The initial bleed on my brain the hospital had seen but down played was at the base of my brain. The blood pushed against and irritated my brain stem and spinal cord. These control the flow of messages between the brain and the rest of the body. This added to my physical symptoms.
Together the brain and spinal cord form the body’s central nervous system. The brain makes the commands for the body to function, and the spinal cord delivers those messages to the body and from the body to the brain.
Branching off the spinal cord is the peripheral nervous system. These nerves are the finer detail, like what capillaries are to arteries.
These systems work together to enable the brain to control the body’s many complex functions. These fall into 3 major categories:
- Motor Functions – commands your body’s voluntary muscle movements e.g. walking.
- Sensory Functions – allows sensation of touch, pressure, temperature and pain to be communicated and analysed.
- Autonomic Functions – regulates digestion, urination, body temperature, heart rate, and dilation/contraction of blood vessels (blood pressure).
So although the bleed had stopped naturally, it still gave me a whole host of difficulties.
As I’ve already mentioned I struggled to walk and had poor coordination, so that fits into symptoms of Motor dysfunctions.
Then there was the fact that I constantly felt freezing (or as I kept complaining “Baltic!”)
No matter how warm it was or what I was wearing I felt cold. My friend and work colleague Kate, gave me a fleece lined onesie which I wore to bed as well as socks and slippers, and still I was frozen. In addition I had altered sensation down my left side. This means I still have constant tingling and my left struggles to identify sensations. So mostly it just registers pain, which I guess is a “just in case” to make me jump back as it might be harmful. Cold water feels like I’m being stabbed with a million knives. All these symptoms fall into Sensory dysfunction.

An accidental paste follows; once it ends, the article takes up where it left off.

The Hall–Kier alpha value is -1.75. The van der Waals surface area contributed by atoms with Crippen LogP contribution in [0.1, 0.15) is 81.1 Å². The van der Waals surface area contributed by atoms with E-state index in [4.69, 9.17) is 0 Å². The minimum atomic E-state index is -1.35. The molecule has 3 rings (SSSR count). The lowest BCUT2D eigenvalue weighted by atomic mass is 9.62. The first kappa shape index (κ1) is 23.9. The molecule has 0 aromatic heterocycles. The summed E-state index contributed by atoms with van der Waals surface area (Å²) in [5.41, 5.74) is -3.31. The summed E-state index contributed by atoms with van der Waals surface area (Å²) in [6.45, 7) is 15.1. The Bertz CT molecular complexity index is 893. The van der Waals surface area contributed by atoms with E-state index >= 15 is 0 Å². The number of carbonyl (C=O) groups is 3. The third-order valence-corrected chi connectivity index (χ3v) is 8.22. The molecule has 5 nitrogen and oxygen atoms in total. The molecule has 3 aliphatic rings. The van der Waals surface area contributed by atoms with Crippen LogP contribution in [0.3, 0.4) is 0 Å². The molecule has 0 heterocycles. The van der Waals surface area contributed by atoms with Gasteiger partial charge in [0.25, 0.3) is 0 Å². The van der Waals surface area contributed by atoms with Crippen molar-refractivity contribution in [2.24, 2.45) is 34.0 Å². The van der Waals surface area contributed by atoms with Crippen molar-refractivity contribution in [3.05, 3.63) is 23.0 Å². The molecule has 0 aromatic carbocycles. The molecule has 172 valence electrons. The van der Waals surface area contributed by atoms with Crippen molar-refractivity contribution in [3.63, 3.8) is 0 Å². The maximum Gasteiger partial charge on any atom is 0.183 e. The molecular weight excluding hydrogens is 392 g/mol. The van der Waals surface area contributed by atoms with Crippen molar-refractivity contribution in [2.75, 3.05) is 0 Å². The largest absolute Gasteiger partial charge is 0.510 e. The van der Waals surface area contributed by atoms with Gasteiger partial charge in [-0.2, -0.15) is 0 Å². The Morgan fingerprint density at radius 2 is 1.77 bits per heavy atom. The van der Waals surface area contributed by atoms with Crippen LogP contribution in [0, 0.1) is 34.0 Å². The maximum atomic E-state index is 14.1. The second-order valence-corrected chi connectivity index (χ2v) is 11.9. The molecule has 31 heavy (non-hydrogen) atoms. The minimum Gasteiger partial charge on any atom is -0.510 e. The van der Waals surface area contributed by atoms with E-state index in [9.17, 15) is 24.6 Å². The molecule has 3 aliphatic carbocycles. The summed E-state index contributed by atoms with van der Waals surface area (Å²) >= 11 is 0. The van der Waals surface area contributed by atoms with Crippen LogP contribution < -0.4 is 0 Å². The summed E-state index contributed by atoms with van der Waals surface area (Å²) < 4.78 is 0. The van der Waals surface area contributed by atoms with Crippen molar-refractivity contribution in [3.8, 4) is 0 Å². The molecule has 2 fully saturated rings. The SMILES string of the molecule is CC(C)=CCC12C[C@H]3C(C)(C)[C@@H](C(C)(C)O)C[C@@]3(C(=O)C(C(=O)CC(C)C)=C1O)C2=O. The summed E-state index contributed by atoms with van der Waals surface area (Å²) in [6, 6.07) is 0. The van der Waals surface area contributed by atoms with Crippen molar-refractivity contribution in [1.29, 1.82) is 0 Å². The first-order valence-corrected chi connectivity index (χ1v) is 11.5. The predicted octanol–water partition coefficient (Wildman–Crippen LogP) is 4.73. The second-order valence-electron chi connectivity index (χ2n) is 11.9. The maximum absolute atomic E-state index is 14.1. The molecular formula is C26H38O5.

The most frightening and at the same time embarrassing, is Autonomic dysfunction. Whilst I was in hospital my blood pressure was all over the place. Previously I had always had lower than average blood pressure, but the hospital staff had to constantly monitor me as it would be sky high and then abnormally low. This is dangerous but luckily with their support it did level out over the coming days.
But my digestive system was struggling. I’m sure most people at some stage have endured the misery of constipation.
But after 6 days of being bed bound I still hadn’t been and was showing no sign of it being likely. After they had tried laxatives which failed, they resorted to an enema. For want of a better word, this is where fluids are pumped into the lower bowel via a tube up the bum. I can’t remember how long I had it attached to me, but it felt like forever. I actually don’t remember much about it but it must have worked eventually. However for months I continued to have problems with my digestive system.
Something in my nervous system was still trying to get the right messages to the right places. Essentially my bowel needed to relearn what to do.
Along side that though I now had an over active bladder. I had “key in the door syndrome”. Suddenly as each time I got home, I found I had to run to the toilet (made me wish we had a downstairs loo in our house). It wasn’t necessarily a lot, but there was no stopping it.
Or I would find minutes after being to the toilet, I would need to go again. This was caused by my bladder to not empty properly. Again these basic functions of life were off kilter. It resulted in me feeling like I always needed to be near the loo. With the help from the gynaecology and physiotherapy department I was able to retrain my body. However this took months.
Unfortunately none of this was explained before I was sent home after my accident. We probably didn’t ask the right questions and as I wasn’t self aware I wasn’t reporting my symptoms. But it would have helped if they had talked us through what we might expect. The doctors and nurses did a fantastic job at stabilising me and they work tirelessly for patients every day.
The NHS is amazing. But the constant pressure it’s under to save lives meant in my case once I was no longer “critical” they felt they needed to focus on others who were.
But not all symptoms are necessarily connected to your brain injury as I found out in Overlook other problems & wrongly blame brain injury.
Have you ever felt you should have been given more time or information on your symptoms? Should we except that staff haven’t got the resources or time?